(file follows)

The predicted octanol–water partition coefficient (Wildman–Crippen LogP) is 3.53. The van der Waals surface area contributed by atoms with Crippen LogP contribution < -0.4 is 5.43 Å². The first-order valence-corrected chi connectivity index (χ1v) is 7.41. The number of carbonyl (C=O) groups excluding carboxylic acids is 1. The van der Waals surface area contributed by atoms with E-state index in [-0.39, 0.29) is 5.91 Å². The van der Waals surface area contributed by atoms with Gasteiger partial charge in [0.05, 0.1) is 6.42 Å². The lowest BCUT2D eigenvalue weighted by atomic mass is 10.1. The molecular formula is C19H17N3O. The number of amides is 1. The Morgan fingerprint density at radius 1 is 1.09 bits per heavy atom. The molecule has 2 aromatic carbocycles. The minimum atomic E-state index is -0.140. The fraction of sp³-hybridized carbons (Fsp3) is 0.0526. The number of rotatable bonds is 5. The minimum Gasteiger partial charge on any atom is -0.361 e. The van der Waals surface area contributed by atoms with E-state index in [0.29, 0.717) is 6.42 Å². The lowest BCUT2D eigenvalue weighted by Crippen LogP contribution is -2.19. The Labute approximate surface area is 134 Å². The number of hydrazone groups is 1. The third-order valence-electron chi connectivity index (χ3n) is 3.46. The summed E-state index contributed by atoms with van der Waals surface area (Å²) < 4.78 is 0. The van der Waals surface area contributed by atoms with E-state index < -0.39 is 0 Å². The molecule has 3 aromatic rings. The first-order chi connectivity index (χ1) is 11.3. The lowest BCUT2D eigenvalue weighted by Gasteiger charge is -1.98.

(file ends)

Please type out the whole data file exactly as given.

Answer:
The predicted octanol–water partition coefficient (Wildman–Crippen LogP) is 3.53. The van der Waals surface area contributed by atoms with Crippen LogP contribution < -0.4 is 5.43 Å². The first-order valence-corrected chi connectivity index (χ1v) is 7.41. The number of carbonyl (C=O) groups excluding carboxylic acids is 1. The van der Waals surface area contributed by atoms with E-state index in [-0.39, 0.29) is 5.91 Å². The van der Waals surface area contributed by atoms with Gasteiger partial charge in [0.05, 0.1) is 6.42 Å². The lowest BCUT2D eigenvalue weighted by atomic mass is 10.1. The molecular formula is C19H17N3O. The number of amides is 1. The Morgan fingerprint density at radius 1 is 1.09 bits per heavy atom. The molecule has 2 aromatic carbocycles. The minimum atomic E-state index is -0.140. The fraction of sp³-hybridized carbons (Fsp3) is 0.0526. The number of rotatable bonds is 5. The minimum Gasteiger partial charge on any atom is -0.361 e. The van der Waals surface area contributed by atoms with E-state index in [0.29, 0.717) is 6.42 Å². The lowest BCUT2D eigenvalue weighted by Crippen LogP contribution is -2.19. The Labute approximate surface area is 134 Å². The number of hydrazone groups is 1. The third-order valence-electron chi connectivity index (χ3n) is 3.46. The summed E-state index contributed by atoms with van der Waals surface area (Å²) < 4.78 is 0. The van der Waals surface area contributed by atoms with E-state index < -0.39 is 0 Å². The molecule has 3 aromatic rings. The first-order chi connectivity index (χ1) is 11.3. The lowest BCUT2D eigenvalue weighted by Gasteiger charge is -1.98.